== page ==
Thus, Jesus' use of "soul" with reference to himself suggests the tension within him between the higher and lower natures. This was inevitable. As the Representative Man he must needs share, every day and on this day especially, the universal experience of having "a law in his members warring against the law of his mind."

"Now is my soul troubled; and what shall I say? (Shall I say) Father, save me from this hour? But for this cause came I to this hour" (Jn.12 :27). Chronologically these words do not belong to Gethsemane, but they are doubtless to be read as the equivalent in John's record of this Gethsemane experience.

It follows, then, that when Scripture speaks of Jesus "laying down his life (his soul)" for others, there is implied not only the forfeiting of life itself, but also the denying of all the lower inclinations and impulses of a Son of Adam.


Having separated the three disciples from the rest Jesus now proceeded to separate himself from them: "Tarry ye here, and watch with me." But the separation cannot have been very considerable; "he went a little farther." This procedure was not haphazard. The groups thus formed suggest an analogy with the sanctuary of the Lord:

High Priest
Holy of Holies
The angel of the Lord
The Shekinah Glory
The three
Holy Place
The rest of the apostles
Sanctuary court
Judas and the crowd
The world

"Watch with me"

There are other details which may present Gethsemane as a new and better Sanctuary. "His sweat as it were great drops of blood" certainly suggests the offering of the blood of sacrifice. And "watch with me" may well be the Lord's allusion to the priests "keeping the charge (or watch) of the tabernacle" (Num. 3 :28,32,38 etc; the Hebrew word has both meanings).

But on the other hand, the words "watch with me" may have been an instruction to the disciples to be like those outside the sanctuary who looked for the coming forth of the High Priest with the blessing of divine forgiveness and reconciliation.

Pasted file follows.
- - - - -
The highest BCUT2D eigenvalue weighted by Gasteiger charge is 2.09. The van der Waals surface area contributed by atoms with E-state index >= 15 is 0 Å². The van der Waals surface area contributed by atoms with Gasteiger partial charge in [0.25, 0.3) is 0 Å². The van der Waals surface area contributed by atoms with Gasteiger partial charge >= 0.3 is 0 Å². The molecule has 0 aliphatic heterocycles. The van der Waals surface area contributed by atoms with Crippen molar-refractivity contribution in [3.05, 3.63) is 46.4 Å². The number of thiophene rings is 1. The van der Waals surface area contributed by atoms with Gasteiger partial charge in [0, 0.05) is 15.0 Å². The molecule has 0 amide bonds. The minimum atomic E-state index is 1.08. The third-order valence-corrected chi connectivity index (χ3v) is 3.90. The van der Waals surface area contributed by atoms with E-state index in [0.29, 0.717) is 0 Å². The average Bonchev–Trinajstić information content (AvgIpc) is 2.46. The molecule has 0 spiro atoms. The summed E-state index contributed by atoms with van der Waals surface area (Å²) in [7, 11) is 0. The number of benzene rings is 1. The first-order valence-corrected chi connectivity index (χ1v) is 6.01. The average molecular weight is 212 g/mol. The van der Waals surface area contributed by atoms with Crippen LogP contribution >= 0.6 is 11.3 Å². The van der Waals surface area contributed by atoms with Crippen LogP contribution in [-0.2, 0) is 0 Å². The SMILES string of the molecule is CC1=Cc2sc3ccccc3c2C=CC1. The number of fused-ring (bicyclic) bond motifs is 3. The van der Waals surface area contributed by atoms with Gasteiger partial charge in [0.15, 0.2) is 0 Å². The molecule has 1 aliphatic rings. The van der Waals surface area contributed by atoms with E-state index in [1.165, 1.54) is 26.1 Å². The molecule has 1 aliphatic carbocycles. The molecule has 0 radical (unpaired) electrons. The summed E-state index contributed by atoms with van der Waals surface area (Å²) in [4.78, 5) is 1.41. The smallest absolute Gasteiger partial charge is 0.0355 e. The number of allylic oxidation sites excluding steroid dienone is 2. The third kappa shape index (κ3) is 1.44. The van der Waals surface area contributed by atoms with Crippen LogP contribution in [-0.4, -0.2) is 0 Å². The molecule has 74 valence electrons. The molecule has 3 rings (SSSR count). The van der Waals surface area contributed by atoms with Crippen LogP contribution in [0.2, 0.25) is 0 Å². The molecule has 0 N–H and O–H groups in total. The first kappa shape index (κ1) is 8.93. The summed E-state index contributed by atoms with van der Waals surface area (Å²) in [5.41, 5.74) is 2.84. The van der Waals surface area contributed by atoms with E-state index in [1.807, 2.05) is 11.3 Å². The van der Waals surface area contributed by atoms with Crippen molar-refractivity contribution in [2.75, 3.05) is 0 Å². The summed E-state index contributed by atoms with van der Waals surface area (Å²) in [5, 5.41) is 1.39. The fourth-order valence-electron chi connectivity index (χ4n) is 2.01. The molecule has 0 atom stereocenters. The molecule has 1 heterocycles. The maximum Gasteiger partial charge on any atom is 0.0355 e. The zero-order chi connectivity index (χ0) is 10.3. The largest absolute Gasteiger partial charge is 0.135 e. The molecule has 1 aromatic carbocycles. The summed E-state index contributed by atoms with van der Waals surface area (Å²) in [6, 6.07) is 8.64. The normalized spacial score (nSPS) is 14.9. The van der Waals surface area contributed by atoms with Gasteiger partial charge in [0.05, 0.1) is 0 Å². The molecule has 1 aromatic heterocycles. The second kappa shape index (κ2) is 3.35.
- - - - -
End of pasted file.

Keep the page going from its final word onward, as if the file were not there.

Or again., since it was Passover—the Passover—it was not unlikely that Jesus had the Exodus commandment in mind: "It shall be a night of watching unto the Lord" (12 :42RVm). But this link only shifts the difficulty one stage further back. In what sense was Passover to be a "night of watching"? Probably the reference is to the prayers of Israel as, with loins girt, shoes on feet, and staff in hand, they awaited the divine intervention which was to mean deliverance for them all. The fact that such a manifestation of divine power had been promised did nothing to make prayer for it unnecessary (cp. Dan.9 :2,3). If such prayer was proper and needful in the prototype, how much more now that the great reality was to be their experience!

"A stone's cast"

At this time of prayer "he was withdrawn from them about a stone's cast." There is meaning in both of these short phrases. One usageof the verb "withdrawn" is "to give a parting greeting" (s.w. Acts 21 :1). There is thus a hint of reluctance on the part of Jesus to leave the others—'he tore himself away from them". Even these uncomprehending disciples had it in their power to hearten their leader. Once again the Lord's essential humanity is emphasized in this unwillingness to leave them. Yet in the sanctuary of prayer there awaited him much greater resources of strength.

But why should Luke choose to describe this retreat to the place of prayer as at "about a stone's cast"? This is too indeterminate to be of value as a measure of distance. Was it intended, then, to suggest the breaking of the tables of stone (Ex.32 :19)? or was it yet another allusion to the rejection of David at the time of Absalom's rebellion (2 Sam.16 :6)? or is it meant to take the mind back to another occasion (1 Sam.17 :49) when the invincible Enemy of God's people was vanquished at "a stone's cast" by the Beloved of the Lord? (it has been plausibly suggested that Golgotha means "the skull of Goliath"!). The value of this kind of allusion (which could only come in an inspired Book!) is that it can cover such a wide variety of ideas in a mere phrase. Compare the diverse associations of the phrase: "innocent blood" (Study 218).